Baltimore, Maryland --
Personal art projects invigorate the soul. No client expectations, no project deadlines, no limitations; just experimentation, creative thinking, and collaboration.
And though it doesn't always happen this way, it is a special moment when you can combine two of your passions into one personal art project, and then have the opportunity to include your family, who have an equal interest in your personal project.
This year, Steve and I celebrate our 11th wedding anniversary, and unlike some couples, we didn't choose to buy each other fancy jewelry or neck ties. Instead, Steve purchased a pair of LED light up drum sticks for me, something I've been talking about doing for years to experiment with light painting, which is a form of long exposure photography.
The LED sticks produce a green light every time the tip hits a surface, whether that surface be a drum, or your hand. The entire stick lights up when it hits, though some parts light up brighter than others, which would often create hot spots of light.
Upon opening my new drum sticks, Steve and I immediately agreed it was time to experiment with them and we headed to our music room to test our hypothesis. To no one's surprise, we were immediately intrigued by the way the various camera settings and patterns affected the movement and size of the light paint strokes.
Closing down the aperture to F/22, for instance, creates a much darker scene with more finely defined light paint strokes. Conversely, opening up the aperture to F/2 lightens up more of the overall scene and makes the strokes thicker and brighter. The affect of the change in aperture is exemplified in the two comparison photos below, each of which has Steve doing triplets at the same tempo on the snare drum.
For my next aperture experiment, I asked Steve to play a more complicated drum fill on several drums rather than just the snare drum. For this series, I had him play the same beat on the same drum or cymbal at the same tempo three times in a row, each time adjusting only the aperture from F/22, to F/11, to F/4.5. The lower the F number the wider the aperture opens and the more light is let in. The higher the F number, the narrower the aperture opens and the less light is let in.
You can see each image has the same pattern to it but they differ in how prominent the brush strokes are. With less light coming in at f/22, one hardly notices the drums, which mostly fade into the black background. With more light coming into the camera at f/4.5, however, the viewer gains more context by seeing the drums themselves. The stroke is much harder and defined as well, making it stand out and fill more of the scene.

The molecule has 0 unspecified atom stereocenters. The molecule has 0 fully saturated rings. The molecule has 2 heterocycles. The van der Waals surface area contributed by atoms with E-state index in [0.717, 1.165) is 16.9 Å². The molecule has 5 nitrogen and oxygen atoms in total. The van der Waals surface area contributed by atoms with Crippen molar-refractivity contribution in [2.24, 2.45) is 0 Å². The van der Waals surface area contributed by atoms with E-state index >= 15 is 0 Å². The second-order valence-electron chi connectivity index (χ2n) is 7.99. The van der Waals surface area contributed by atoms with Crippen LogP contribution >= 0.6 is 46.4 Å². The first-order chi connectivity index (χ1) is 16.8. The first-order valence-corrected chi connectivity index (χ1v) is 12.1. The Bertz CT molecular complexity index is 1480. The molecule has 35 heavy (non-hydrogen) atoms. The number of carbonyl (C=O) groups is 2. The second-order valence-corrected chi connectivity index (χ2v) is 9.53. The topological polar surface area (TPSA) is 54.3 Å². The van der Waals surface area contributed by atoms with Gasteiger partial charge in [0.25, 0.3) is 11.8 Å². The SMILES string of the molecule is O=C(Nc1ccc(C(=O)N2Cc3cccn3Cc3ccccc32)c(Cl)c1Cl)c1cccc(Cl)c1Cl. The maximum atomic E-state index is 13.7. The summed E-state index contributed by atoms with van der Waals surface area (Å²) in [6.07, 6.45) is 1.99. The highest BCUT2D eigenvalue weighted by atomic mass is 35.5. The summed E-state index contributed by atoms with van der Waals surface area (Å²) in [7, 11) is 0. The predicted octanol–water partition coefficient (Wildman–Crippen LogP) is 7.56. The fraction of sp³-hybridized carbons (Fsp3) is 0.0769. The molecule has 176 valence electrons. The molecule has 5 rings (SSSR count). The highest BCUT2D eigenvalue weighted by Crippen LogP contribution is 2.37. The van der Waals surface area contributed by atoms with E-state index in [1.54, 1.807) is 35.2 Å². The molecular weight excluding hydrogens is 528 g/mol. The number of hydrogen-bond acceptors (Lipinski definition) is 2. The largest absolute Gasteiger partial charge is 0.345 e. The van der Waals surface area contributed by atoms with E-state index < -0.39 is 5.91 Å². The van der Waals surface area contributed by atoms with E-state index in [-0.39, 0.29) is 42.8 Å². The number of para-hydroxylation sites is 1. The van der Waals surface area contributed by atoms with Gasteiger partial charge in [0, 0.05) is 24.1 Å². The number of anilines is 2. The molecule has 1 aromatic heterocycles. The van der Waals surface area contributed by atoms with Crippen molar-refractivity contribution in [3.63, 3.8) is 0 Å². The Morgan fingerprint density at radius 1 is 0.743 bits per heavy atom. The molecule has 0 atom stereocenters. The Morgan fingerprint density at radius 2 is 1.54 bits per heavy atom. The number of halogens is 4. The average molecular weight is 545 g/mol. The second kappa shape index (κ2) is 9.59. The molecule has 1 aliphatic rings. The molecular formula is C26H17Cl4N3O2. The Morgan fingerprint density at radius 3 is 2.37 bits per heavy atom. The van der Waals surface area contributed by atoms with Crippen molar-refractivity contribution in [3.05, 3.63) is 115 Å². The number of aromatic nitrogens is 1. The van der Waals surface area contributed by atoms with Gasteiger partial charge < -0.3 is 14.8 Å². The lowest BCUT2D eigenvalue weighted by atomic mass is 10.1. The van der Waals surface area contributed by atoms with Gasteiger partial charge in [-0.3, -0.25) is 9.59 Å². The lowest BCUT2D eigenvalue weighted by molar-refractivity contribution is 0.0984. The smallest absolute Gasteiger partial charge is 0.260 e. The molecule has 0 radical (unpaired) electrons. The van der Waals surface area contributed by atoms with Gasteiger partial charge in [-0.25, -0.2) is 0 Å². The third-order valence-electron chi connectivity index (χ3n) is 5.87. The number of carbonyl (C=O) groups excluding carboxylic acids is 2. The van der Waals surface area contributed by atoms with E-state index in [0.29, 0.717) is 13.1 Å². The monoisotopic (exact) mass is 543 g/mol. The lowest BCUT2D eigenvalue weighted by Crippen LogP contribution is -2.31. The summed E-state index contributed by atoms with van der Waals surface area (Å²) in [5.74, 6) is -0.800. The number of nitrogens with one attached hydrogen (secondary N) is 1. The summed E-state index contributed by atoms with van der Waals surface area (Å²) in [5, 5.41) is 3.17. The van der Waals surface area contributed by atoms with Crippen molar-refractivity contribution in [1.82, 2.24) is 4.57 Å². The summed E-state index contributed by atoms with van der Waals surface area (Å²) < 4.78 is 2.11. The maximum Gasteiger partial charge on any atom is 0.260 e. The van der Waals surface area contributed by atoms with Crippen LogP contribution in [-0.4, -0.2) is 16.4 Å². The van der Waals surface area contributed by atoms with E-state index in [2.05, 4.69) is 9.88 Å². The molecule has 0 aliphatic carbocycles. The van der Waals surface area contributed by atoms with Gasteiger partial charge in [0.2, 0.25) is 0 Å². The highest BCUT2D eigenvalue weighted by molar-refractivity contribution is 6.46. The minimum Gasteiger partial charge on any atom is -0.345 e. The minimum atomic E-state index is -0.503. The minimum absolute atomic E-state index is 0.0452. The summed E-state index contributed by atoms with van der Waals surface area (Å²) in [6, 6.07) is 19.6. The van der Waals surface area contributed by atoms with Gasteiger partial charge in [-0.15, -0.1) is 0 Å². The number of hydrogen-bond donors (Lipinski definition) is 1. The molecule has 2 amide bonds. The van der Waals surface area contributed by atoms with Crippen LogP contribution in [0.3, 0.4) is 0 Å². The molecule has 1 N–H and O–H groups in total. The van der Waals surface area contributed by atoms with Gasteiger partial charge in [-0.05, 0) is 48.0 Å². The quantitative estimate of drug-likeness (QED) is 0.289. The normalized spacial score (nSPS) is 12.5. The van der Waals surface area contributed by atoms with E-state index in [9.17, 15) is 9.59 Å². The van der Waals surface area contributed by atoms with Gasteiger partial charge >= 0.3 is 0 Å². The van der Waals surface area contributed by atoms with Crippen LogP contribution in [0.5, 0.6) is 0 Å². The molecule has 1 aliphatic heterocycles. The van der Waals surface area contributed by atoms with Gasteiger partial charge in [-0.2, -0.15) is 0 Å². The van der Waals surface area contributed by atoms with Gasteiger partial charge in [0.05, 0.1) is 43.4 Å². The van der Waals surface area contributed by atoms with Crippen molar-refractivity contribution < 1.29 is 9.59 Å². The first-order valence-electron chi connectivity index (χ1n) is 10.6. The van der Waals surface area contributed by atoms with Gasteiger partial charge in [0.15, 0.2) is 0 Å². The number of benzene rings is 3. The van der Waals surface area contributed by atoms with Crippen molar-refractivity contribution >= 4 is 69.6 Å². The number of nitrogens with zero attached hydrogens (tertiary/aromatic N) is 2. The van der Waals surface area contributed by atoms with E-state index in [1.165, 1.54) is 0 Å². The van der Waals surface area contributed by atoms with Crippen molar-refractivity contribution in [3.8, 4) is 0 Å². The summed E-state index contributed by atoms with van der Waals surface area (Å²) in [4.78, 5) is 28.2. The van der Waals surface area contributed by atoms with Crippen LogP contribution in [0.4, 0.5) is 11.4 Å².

Whereas previous experiments involved a quick drum roll, or a drum beat that lasted no more than 6 seconds, these next two images light paint an entire song -- Rush's Spirit of Radio from 1980's Permanent Waves.
I knew an entire song would involve a lot of light, even in a pitch black basement, so I affixed my 6-stop Neutral Density Filter atop my 35mm lens, dropped the ISO down as low as it could go, and hoped I wouldn't have too many hot spots in my composition.
The first image was taken using an aperture of F/6.3. Thanks to the reduced light from the neutral density filter (which is like sunglasses for your camera lens), there aren't too many harsh strokes, which look more like smoke than defined lines.
The drums themselves were a bit dark in my first exposure, and the smokey light strokes weren't as robust as I would have liked, so I decided to turn up my ISO and open my aperture to F/4.5. The painting becomes much fuller, albeit much more crowded in the second exposure, and the hot spot in the middle of the screen was a bit too harsh for my liking. I haven't found the perfect exposure yet for entire 5-minute song, but I do like the potential of where this experiment is headed.
Movement and Motions
In addition to experimenting with different apertures and how they affect the light paint strokes, I also wanted to see how movement affects the patterns. For my next experiment, I asked Steve to first play a jazz beat, which has tiny motions in between each hit of the drum or cymbal, followed by a more basic rock beat with fewer, larger motions in between hits.
These next three images are made up of what I consider to be aesthetically pleasing patterns created by a random steady beat. Because Steve has been playing drums for more than two decades, his strokes are much smoother and symmetrical (Images 1 and 3) compared to Julia's pattern (Image 2). However, Julia's rather haphazard beat, hitting just about every drum available to her, creates brush strokes that give the image a sense of its own style and rhythm.